The criminal trial of former State Street executive Ross McLellan began Monday in Boston, nearly seven years after he and other members of the bank’s transition management unit were accused of transgressions relating to European institutional clients.
McLellan is the lone holdout fighting the original criminal charges. In 2016, federal prosecutors indicted him and ex-colleague Edward Pennings on five counts of conspiracy, securities fraud, and wire fraud.
Pennings and Richard Boomgaardt — another former State Street executive charged with wrongdoing — have since pleaded guilty to conspiring to commit wire fraud and securities fraud.
In 2017, State Street agreed to pay a fine totaling $64.6 million to the Department of Justice and the Securities and Exchange Commission for the scheme.
“As we have previously stated, we entered into settlements in 2014 with the UK Financial Conduct Authority and in 2017 with the DOJ and SEC relating to the overcharging of transition management clients in 2010 and 2011,” State Street said in an emailed statement. “We deeply regret that this occurred, accept responsibility for the actions of our former employees, and since the overcharging was discovered have substantially enhanced our controls. We are fully cooperating with the United States Attorney’s Office for the District of Massachusetts and the Department of Justice in connection with this matter.”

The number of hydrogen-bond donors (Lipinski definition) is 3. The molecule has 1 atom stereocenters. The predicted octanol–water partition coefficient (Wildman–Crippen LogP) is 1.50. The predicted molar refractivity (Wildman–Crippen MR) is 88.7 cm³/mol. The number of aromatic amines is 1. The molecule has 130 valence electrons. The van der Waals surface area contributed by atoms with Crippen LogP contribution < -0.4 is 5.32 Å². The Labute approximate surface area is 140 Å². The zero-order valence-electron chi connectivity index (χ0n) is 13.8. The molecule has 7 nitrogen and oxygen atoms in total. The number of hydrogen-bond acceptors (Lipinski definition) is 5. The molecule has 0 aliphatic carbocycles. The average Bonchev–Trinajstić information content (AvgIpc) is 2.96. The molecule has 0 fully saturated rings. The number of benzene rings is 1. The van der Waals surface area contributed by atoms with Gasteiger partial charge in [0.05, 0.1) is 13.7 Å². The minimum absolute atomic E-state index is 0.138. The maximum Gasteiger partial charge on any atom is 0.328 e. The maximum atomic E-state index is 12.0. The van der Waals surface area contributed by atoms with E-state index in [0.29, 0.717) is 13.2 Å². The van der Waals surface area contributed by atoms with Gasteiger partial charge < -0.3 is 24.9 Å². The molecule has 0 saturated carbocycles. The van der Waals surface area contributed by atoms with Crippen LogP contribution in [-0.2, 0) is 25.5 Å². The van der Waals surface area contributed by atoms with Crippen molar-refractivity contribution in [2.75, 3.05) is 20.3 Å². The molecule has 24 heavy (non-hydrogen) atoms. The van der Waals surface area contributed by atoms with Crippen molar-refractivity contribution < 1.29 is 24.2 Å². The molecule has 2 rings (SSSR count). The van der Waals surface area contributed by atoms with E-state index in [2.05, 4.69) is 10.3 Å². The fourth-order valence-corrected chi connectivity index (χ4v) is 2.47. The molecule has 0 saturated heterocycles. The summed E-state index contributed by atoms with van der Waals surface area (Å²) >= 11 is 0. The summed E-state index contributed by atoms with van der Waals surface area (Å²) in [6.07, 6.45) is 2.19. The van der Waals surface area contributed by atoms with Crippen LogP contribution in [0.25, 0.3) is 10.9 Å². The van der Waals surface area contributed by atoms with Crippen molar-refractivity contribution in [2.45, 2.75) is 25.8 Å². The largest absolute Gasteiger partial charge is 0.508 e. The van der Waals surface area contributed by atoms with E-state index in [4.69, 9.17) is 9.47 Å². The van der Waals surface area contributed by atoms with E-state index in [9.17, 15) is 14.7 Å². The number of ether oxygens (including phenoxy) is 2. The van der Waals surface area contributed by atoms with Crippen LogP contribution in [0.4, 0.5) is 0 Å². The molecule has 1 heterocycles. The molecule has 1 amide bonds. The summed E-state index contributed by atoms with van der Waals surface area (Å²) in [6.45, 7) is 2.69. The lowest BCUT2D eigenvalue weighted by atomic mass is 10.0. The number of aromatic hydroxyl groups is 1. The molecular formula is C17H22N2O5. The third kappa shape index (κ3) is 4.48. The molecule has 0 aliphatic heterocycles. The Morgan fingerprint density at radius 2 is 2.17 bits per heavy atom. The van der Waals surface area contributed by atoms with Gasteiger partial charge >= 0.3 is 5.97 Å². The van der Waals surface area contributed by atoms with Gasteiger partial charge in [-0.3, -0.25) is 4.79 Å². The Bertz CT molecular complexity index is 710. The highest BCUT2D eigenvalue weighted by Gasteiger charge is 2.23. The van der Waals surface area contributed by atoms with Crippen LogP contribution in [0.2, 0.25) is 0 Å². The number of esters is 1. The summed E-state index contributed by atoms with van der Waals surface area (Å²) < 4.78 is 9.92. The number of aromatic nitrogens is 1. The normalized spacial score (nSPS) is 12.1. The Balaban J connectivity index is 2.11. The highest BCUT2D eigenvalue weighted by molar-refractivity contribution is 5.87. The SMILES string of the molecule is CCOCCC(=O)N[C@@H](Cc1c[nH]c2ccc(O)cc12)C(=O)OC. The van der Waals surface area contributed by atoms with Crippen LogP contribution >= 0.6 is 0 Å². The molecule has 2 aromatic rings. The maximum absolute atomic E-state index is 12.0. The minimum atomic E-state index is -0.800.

According to prosecutors’ 2016 indictment, “in or about and between February 2010 and September 2011,” McLellan, Pennings, and others, agreed to “engage in a scheme to defraud, and to obtain money and property of at least six of the bank's transition management clients in the EMEA region, by applying hidden commissions to securities trades conducted on behalf of those clients.”
As part of their conspiracy, the group allegedly “agreed to mislead clients and others about what the bank was charging for transition management services, by (1) secretly charging commissions on securities trades conducted as part of certain transitions over and above the agreed upon fees for those transitions; (2) actively concealing the hidden commissions from the affected clients and from others within the bank; and (3) taking additional steps to cover up what they had done.”
This February, federal prosecutors brought new charges against McLellan, alleging a similar scheme relating to a US-based insurance company.
McLellan and Pennings left the bank in late 2011.
Authorities arrested McLellan at his Hingham, Massachusetts home in 2016.